Lawyer Representation for OPM Disability Claims: Unheralded individuals

Most of us fall into that category; rarely is there a person of “outstanding” qualities where a string of superlatives is deservedly ascribed.  This, despite a generation or so of children in schools being told that “every child is special” and that if you put your mind to it, you, too, can accomplish great things.

No, one may not be the star athlete, or even a starting one; or be talented in music such that one is accepted into some named consortium, or even be recognized for work in everyday, common settings. Yet, we all agree that it is “important” to give compliments, assign praise and shower accolades upon others, if only to ensure the healthy developmental aspects of the human ego.

Then, of course, there are those who “act up” for various reasons, and psychologists will speak about the yearning for an identification, the need for an outward showing of love, and how a person “acted out” of a need for expression, from frustration or sought-out recognition.  Is that what we all mean when that sudden terrorist act occurs and we hear the constancy of the next-door neighbor: “He (or she) was such a quiet, good neighbor.  Who would have thought?”

Is there really such a person?  What if an individual grows up and wanders throughout life never receiving any recognition of any sort – would that person end up being a healthy, well-adjusted, well-rounded and contributing individual?  Like unnamed tombs left for the weeds to overshadow in abandoned backyards of churches left to rot, can a person become a “person” and fulfill his or her “personhood” even if no one ever recognizes or otherwise points out such a person for some individualized, focus variant of an accomplishment seen?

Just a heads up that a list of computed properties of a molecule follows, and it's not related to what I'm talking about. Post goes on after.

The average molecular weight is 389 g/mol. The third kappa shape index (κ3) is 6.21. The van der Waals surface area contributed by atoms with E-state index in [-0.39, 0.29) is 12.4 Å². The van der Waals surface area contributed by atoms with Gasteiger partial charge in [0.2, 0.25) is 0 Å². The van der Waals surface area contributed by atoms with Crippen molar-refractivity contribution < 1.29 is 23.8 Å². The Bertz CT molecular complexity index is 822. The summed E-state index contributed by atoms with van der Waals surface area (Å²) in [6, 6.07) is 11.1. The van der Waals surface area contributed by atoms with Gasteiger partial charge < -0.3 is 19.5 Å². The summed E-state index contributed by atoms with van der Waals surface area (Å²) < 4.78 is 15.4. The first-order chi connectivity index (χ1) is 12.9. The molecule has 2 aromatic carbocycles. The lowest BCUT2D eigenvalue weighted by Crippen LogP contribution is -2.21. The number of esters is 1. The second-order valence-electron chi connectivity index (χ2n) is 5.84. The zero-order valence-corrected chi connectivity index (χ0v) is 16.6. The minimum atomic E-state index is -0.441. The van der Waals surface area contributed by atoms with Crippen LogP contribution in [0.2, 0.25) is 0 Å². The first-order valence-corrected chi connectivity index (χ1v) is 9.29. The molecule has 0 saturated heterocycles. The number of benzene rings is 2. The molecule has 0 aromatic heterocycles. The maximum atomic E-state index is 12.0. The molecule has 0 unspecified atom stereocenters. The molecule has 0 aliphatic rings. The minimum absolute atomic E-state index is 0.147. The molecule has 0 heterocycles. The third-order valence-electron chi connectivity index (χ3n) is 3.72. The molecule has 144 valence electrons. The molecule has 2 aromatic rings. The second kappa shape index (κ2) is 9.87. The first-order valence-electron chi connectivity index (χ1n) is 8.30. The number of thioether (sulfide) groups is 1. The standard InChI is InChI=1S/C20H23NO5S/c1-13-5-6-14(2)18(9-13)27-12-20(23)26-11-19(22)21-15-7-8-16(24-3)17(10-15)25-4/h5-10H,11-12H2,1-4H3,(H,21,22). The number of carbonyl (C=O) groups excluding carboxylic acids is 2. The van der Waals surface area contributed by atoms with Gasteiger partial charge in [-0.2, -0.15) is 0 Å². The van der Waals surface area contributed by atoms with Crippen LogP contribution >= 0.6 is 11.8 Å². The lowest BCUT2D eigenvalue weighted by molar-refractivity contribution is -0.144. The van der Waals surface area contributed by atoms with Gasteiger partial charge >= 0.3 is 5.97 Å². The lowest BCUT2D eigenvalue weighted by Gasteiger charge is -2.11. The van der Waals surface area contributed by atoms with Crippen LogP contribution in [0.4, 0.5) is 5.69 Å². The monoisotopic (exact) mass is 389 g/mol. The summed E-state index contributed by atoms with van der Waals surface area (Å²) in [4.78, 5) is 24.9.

Yet, such people are what are grouped into a faceless amalgamation as the “backbone” of a country, are we not?  Of those quiet, unassuming individuals who just work quietly, go about their business and work out the daily problems of the day, while those “heralded” individuals take the credit, appear on television and get their 15 seconds of fame in the world.

In this Kardashian-based universe where appearance trumps reality, the old philosophical arguments of Platonic Forms as opposed to the irrelevance of surface-realities, no longer applies.  The world has become a format (or, more appropriately, a floor-mat) of topsy-turvy indulgences.

For the Federal or Postal employee who suffers from a medical condition, where the medical condition prevents the Federal or Postal worker from performing one or more of the essential elements of one’s Federal or Postal job, the whole issue about being an “unheralded individual” is probably nothing new.  For, once the Federal agency or Postal facility sees an individual as “that one with a medical condition”, the entire outlook changes and the person with the medical condition suddenly becomes the proverbial persona non grata, the one relegated to the corner desk facing a wall, or otherwise shunned by the agency, the Postal facility and all coworkers besides.